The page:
It was early November 2014, when Africa’s deadliest Cobra was making its way along the sands of a calm beach in Cape Town, South Africa. The notorious Cape Cobra was literally taking a dip in the shallow waters of Hout Bay beach, as it was suddenly spotted by a local beach stroller.
What would you do if you encountered a deadly Cape Cobra while walking on the beach?
Pictures of the extremely venomous snake were immediately uploaded to Twitter and social media, spreading instantly throughout the web and news channels. The Cape Cobra quickly became a media sensation for several days, but why did he drop a visit to the beach?
Before I provide you the answers, let me first introduce to you the snake with the most toxic venom of all cobras in Africa. Known also as Naja Nivea and Yellow Cobra, due to his rich yellow color variation, the Cape Cobra is one of Africa’s non-spitting cobras. Other members in this fearsome group are the Egyptian Cobra and the Snouted Cobra. The Yellow Cobra lives in the southern parts of Africa, mostly in the Cape Province of South Africa, hence its name. However, it can also be found in the southern Kalahari, Botswana, Lesotho and Namibia.
The Naja nivea is a medium-sized cobra, and adults average about 3.9 to 4.6 feet (1.2 – 1.4 meters) long. Experts claim they may even grow up to 5.2 feet (1.6 meters). The longest Yellow Cobra on record was spotted in Namibia. It reached 6.1 feet (1.87 m). However, the Cape Cobra spotted in Cape Town’s beach this November, surprisingly reached an amazing length of 6.5 feet (2 meters)!, surpassing all known statistics. We’ll get back to the beach strolling cobra in a while.
First, I want you to watch this great introductory Video of the Cape Cobra:
Cape Cobra Colors: Yellow or Brown?
As I mentioned, it is also called the Yellow Cobra, so this might sound a bit confusing, but Cape Cobras can widely vary in colors. They can range from blazing yellow to golden brown and up to dark brown and even black. Some experts claim that the colors are set according to the geographic area of the Cobra, while others claim to have observed all color schemes in one single location. In general, it is known that Cape Cobras deep in the Kalahari Desert of Namibia are mostly yellow. Some South Africans call them Copper Cobras due to their distinct yellow color. However, cobras in the West Cape, including Cape Town, are darker and more brownish, like the famous beach strolling cobra spotted this November…
So Why Did a Cape Cobra Visit a Beach?
During the media sensation that swiped South Africa, an interesting interview took place on South African radio station 567 CapeTalk. It hosted snake expert Shaun Macleod. According to Macleod, the Snake’s skin becomes irritated when he is about to shed, so he might soak in water to relieve that irritation. According to the Society for the Prevention of Cruelty to Animals (SPCA), it is quite normal for various reptiles to stroll down to the beach to cool down, specially during the hot season, as snakes come out of hibernation. However, in the specific incident on Hout Bay beach, the snake might have just ended up in the shallow waters because of the excited person who spotted him and started taking pictures, probably blocking the Cobra’s way, driving it into the sea.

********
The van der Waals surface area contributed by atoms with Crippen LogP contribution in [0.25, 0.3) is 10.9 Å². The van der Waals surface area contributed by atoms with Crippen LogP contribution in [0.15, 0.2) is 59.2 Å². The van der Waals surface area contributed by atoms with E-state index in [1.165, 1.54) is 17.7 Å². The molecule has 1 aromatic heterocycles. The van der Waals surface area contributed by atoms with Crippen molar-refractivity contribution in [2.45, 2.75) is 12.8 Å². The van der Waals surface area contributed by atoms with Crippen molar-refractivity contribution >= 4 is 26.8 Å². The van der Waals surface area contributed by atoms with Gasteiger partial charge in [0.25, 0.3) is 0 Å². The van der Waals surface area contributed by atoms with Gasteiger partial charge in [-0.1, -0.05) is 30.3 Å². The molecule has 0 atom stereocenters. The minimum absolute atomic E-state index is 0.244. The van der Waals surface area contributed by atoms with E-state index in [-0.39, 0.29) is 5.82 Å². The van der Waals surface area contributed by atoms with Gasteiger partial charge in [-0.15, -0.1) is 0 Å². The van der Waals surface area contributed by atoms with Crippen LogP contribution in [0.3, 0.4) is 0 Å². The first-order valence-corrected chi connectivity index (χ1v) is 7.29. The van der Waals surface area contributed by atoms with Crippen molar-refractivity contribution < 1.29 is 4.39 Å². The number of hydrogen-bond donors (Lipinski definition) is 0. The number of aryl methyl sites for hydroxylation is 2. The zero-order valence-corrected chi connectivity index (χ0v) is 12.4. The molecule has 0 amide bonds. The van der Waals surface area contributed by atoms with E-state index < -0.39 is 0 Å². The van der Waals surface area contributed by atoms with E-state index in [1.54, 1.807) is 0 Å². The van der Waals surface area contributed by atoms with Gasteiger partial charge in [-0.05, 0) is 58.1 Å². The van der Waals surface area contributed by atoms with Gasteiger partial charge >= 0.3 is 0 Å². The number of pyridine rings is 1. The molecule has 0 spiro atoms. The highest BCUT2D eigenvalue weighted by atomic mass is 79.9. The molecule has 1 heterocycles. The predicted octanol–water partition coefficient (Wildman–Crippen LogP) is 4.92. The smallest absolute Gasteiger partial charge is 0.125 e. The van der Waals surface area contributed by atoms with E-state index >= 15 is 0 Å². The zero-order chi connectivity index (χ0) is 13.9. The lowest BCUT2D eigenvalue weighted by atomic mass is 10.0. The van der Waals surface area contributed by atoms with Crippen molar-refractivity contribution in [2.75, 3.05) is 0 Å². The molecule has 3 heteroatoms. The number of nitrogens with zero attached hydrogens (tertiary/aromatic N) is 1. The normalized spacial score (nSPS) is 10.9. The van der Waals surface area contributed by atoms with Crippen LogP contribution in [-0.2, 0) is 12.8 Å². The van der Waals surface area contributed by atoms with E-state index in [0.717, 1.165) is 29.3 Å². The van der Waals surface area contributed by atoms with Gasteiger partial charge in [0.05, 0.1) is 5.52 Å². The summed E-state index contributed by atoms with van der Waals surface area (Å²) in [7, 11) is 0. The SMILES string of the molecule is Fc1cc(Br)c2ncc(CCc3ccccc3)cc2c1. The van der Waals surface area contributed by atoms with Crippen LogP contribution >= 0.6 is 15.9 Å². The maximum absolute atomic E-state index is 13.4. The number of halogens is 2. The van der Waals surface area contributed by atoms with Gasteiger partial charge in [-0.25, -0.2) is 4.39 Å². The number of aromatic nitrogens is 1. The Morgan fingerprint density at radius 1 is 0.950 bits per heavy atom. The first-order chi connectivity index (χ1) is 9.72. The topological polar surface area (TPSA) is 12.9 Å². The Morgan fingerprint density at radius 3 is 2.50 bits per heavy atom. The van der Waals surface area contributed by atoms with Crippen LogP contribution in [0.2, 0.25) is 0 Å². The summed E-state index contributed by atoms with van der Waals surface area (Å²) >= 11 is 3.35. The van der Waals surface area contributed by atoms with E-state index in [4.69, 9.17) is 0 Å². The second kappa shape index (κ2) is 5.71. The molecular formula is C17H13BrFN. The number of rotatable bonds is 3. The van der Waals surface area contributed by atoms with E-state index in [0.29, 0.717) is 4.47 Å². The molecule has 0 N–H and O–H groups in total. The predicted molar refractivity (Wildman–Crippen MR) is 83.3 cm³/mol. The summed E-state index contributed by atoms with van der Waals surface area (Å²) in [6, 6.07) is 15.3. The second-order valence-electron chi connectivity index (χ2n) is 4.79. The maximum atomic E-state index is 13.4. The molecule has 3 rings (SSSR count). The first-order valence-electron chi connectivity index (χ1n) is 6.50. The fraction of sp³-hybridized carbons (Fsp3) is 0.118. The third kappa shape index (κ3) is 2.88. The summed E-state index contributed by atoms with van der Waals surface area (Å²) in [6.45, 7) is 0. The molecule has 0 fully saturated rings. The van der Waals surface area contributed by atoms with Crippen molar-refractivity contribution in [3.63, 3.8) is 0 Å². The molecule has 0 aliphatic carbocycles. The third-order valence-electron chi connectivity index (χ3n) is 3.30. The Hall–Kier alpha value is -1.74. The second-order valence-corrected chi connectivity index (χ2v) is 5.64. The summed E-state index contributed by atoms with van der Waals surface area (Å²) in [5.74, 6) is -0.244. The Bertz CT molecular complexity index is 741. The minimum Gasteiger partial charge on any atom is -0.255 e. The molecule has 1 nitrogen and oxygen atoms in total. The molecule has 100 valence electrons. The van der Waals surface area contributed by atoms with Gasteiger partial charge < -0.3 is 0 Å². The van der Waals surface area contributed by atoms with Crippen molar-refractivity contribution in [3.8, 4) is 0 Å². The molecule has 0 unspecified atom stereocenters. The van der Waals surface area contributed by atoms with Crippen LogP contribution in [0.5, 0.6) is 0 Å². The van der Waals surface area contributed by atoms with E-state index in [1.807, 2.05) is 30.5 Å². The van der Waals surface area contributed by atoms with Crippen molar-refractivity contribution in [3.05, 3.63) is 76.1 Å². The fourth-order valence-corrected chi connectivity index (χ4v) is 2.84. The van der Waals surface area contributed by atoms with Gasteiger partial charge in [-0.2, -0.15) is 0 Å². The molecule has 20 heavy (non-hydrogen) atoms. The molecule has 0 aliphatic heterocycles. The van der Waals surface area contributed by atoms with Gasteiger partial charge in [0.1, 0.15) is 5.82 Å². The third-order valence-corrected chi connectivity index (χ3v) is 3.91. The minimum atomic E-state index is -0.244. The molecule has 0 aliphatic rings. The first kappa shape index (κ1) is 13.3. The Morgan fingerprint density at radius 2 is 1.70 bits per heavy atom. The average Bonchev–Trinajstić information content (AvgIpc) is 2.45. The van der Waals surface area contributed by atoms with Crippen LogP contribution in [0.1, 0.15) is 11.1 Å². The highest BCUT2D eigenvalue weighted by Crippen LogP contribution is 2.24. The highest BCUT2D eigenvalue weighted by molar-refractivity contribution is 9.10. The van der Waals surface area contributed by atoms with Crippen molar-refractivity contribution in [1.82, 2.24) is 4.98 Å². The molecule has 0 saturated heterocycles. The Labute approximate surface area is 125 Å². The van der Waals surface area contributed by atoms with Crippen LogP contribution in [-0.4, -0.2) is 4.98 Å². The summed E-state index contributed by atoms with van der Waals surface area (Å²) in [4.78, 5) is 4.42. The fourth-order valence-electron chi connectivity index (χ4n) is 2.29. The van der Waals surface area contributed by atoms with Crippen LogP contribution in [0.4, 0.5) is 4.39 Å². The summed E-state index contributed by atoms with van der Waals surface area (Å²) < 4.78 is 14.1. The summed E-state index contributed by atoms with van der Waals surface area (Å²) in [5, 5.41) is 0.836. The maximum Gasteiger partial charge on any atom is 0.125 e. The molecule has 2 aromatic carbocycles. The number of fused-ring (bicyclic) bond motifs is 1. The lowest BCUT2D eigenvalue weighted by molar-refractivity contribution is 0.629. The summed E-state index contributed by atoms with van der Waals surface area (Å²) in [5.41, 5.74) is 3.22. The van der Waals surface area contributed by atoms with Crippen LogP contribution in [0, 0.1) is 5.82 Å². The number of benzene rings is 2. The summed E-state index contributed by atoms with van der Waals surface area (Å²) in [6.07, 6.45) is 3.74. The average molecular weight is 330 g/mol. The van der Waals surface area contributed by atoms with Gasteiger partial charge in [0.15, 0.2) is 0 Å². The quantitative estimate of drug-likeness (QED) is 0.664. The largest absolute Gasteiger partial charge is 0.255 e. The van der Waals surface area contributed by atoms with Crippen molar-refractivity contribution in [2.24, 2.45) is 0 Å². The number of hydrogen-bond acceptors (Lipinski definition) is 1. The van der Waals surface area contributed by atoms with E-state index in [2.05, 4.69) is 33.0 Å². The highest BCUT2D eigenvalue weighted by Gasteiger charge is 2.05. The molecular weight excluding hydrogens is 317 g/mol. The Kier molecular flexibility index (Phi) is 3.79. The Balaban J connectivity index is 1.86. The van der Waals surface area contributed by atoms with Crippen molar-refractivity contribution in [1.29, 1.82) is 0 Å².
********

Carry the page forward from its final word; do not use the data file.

Beyond his remarkable water dip, many experts were amazed by the Cape Cobra’s enormous size, which was far beyond the norm. According to Shaun Macleod, Cape Cobras normally don’t grow that big.
Watch this NEWS24 clip covering the Cape Cobra’s Beach Visit:
VIDEO of the NEWS24:
Where Do Cape Cobras Hang out?
Apart from strolling the beach once in a blue moon, the Yellow and Brown Cobras usually inhabit the heathland vegetation regions, the sub-tropical woodland ecoregion and the Arid savannas of South Africa, as well as the Kalahari and Namib deserts. The fearsome Copper Cobra can usually be found in rock crevices, abandoned termite mounds, hiding in holes underground such as rodent burrows or brush piles. It is also found along rivers and streams.
Are Yellow Cobras The Best Snake Climbers?
Cape Cobras are active throughout the day, and are hardly ever seen beyond sunset hours. During the daylight hours they will constantly hunt for frogs, rodents, lizards, birds and even other snakes. Despite being terrestrial, Cape Cobras are among the most professional climbers among snakes. They will easily and smoothly climb trees with low overhanging branches, on their way to raid nests and devour one of their favorite dishes, sociable weaver birds.
Watch this great BBC video of a Cape Cobra climbing up a tree and raiding a nest:
Does Cape Cobra Have Any Enemies?
Like most other cobras, the Yellow south african species can be attacked by the Ratel (Honey Badger), and by Meerkats, who belong to the famous Mongoose family. However, also eagles and various species of birds prey on the Cape Cobra from time to time. When challenged by any of his enemies, the Cape Cobra will usually hiss very loudly and prepare his deadly weapon, to attack…
Watch the cute enemies of the Yellow Cobra, the Meerkats, in action:
How Strong Is His Lethal Weapon?
As mentioned, the venom of the Yellow Cobra is regarded as the most powerful among Africa’s cobras. It is said to be thick as syrup, and is made up of deadly neurotoxins and cardiotoxins which attack the nervous and respiratory system, as well as the heart. The death rate from Cape Cobra bites is not very well documented, but is regarded as very high. The one and only anti-venom available is produced by the South African Institute of Medical Research (SAIMR). So if you ever encounter a Yellow Cobra, better stay away…
For more fast facts about Cobras click here.
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For further discussion on snakes, scientific classifications, venom research and much more, check the resources available in “The New Encyclopedia of Snakes”, available on Amazon.com.